Hammurabi Code

What was Hammurabi’s Code?
Hammurabi’s Code is known as the oldest collection of codified law ever to exist.  The Code, which was written down sometime around 1780 B.C. was created by Hammurabi, the sixth King of Babylon.  Hammurabi’s Code extends to all aspects of law and includes areas concerning wages; criminal law; and the rights of citizens, even slaves and women.
The laws set out the first real code for civilized society.  The laws helped to maintain order, create consistency in handing down punishments and, for the first time, allowed citizens to be aware of what actions were permissible in society.
Hammurabi’s Code was discovered in 1901 A.D. by French archaeologists working in Persia.  The object takes the form of a basalt pillar, known as a stele, about 6 feet high.  On the top of the stele is an engraving of Hammurabi receiving the laws from the Babylonian Sun-God Shamash.  Below the engraving are 42 columns describing 282 “laws” that the citizens of Babylon were required to follow, as well as guidelines for trade and penalties for violating the laws. 
The Laws
There is no organized method to the laws laid down in Hammurabi’s Code.  They seem to be strewn about in no particular order.  Hammurabi’s Code is where the term “eye for an eye” comes from.  Involving criminal matters the laws were very strict and the penalties severe.  In the area of trade, there were set guidelines involving how trade should occur and the appropriate prices that could be charged for certain goods and services.  The code can be broken up into 5 types of codes including: Legal Procedure, Household, Slavery, Miscellaneous and Trade.
From the text of Hammurabi’s Code it can be noted that there was a rigid form of adjudication involved in legal proceedings.  The code often mentions witnesses, judges and evidence.  It is definitely the first true form of legal procedure to present itself.  Some examples to show the extent of legal procedure in Hammurabi’s code include:  the putting to death of a false accuser; the idea that an individual must prove that a crime has been committed against him; the ability of a judge to enforce money judgments; penalties for certain crimes; time limits for producing evidence and witnesses; and probably the most progressive, the imposition of fines and the removal from office of judges who neglect their duties.
The laws numbered 128 – 149 deal solely with the issue of husband and wife.  Unlike legal doctrines that have come about long after Hammurabi’s Code, these laws show a surprising amount of effort towards women’s equality.  For example, law 130 states “If a man violate the wife of another man who has never known a man and still lives in her father’s house and sleep with her and be surprised, this man shall be put to death, but the wife blameless.” The law essentially means that if the wife of a man is raped then the offender shall be put to death but the wife shall not be held responsible.  This goes to show that Babylonian civilization treated women more as citizens than even present day Islamic countries.  Under Sharia law, which is practiced as the secular law of a number of Islamic countries, a woman who is raped is considered to be the criminal and put to death.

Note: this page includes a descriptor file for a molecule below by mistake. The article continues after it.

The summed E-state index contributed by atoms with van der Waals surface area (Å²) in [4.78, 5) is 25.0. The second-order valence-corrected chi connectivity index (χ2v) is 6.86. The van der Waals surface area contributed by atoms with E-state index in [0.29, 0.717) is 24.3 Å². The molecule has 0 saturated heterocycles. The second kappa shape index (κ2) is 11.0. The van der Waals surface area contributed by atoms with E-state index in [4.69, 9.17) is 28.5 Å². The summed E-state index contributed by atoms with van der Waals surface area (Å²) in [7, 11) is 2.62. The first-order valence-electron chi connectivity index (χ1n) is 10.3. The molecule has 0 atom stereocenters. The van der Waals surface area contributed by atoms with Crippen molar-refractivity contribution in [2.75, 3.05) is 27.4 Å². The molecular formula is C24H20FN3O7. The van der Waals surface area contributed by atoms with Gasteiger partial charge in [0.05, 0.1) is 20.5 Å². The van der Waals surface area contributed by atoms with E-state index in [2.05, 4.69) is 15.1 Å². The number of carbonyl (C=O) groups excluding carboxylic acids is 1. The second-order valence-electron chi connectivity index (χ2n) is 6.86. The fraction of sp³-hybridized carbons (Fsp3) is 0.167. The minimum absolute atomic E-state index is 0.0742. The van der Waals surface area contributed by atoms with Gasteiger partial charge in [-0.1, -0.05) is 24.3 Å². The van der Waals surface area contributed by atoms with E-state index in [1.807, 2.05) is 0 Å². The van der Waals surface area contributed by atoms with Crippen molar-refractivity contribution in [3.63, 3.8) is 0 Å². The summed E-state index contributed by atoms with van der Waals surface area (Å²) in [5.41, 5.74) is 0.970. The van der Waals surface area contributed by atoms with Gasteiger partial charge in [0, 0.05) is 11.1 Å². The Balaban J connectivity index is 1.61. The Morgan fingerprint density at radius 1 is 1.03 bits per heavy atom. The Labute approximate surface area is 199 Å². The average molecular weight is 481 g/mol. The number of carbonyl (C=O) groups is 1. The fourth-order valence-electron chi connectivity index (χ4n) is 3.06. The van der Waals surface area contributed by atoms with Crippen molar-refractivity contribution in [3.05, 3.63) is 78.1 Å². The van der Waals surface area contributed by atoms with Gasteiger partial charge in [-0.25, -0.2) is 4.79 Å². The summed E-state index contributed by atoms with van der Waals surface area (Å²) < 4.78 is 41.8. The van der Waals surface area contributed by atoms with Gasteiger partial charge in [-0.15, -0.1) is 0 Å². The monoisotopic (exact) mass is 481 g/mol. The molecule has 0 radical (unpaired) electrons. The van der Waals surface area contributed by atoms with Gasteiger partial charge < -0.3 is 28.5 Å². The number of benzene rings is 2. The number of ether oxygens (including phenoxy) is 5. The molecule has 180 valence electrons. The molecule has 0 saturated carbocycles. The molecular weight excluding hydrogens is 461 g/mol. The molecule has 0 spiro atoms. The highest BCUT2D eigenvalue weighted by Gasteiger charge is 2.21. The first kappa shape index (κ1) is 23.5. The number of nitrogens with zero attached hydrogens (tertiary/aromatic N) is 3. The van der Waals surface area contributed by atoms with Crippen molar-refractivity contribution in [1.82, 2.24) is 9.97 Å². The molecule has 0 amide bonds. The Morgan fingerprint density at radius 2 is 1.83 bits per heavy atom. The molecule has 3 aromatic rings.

There are 10 laws in Hammurabi’s Code that deal exclusively with slavery.  They can be considered to be a stricter form of the Fugitive Slave laws that were enacted in the United States at various points before the Civil War.  The majority of the laws involving slavery in Hammurabi’s Code deal strictly with the return and harboring of escaped slaves.  The punishment for most crimes involving the harboring of slaves is death and there are designated rewards for the return of escaped slaves.  3 of the laws involving slavery also involve the non-payment of debts.  Law 117 strictly permits an individual who is owed a debt to take the debtors wife and/or children as slaves, as payment of the debt, for a period of 3 years at which time the debt will be forgiven.
The section on trade is the most extensive of all the laws in Hammurabi’s Code.  The laws go on to explain the conduct of all professions including builders, shipbuilders, physicians and barbers.  This section also helps to give insight into the value that the society gave to different classes of people.  Laws 221 – 223 explain this perfectly.  Those three laws outline the fees to be paid to a physician for the repair of broken bones of “diseased soft part” man.  If it is a citizen the fee is 5 shekels; a freeman, 3 shekels; and if it is a slave the fee is 2 shekels.  The trade portion of Hammurabi’s Code also gives weight to the “eye for an eye” mentality that the Code is so famously known for.  Law 229 states that “if a builder build a house for someone, and does not construct it properly, and the house which he built fall in and kill its owner, then that builder shall be put to death.” Coinciding with that is law 230 which states “if it kill the son of the owner the son of that builder shall be put to death.”  One more aspect of the trade laws in Hammurabi’s Code is that the idea of restitution is prevalent.  When a professional who is being paid for his services acts negligently and damages property then the laws note that that professional is responsible for reimbursement of the others loss.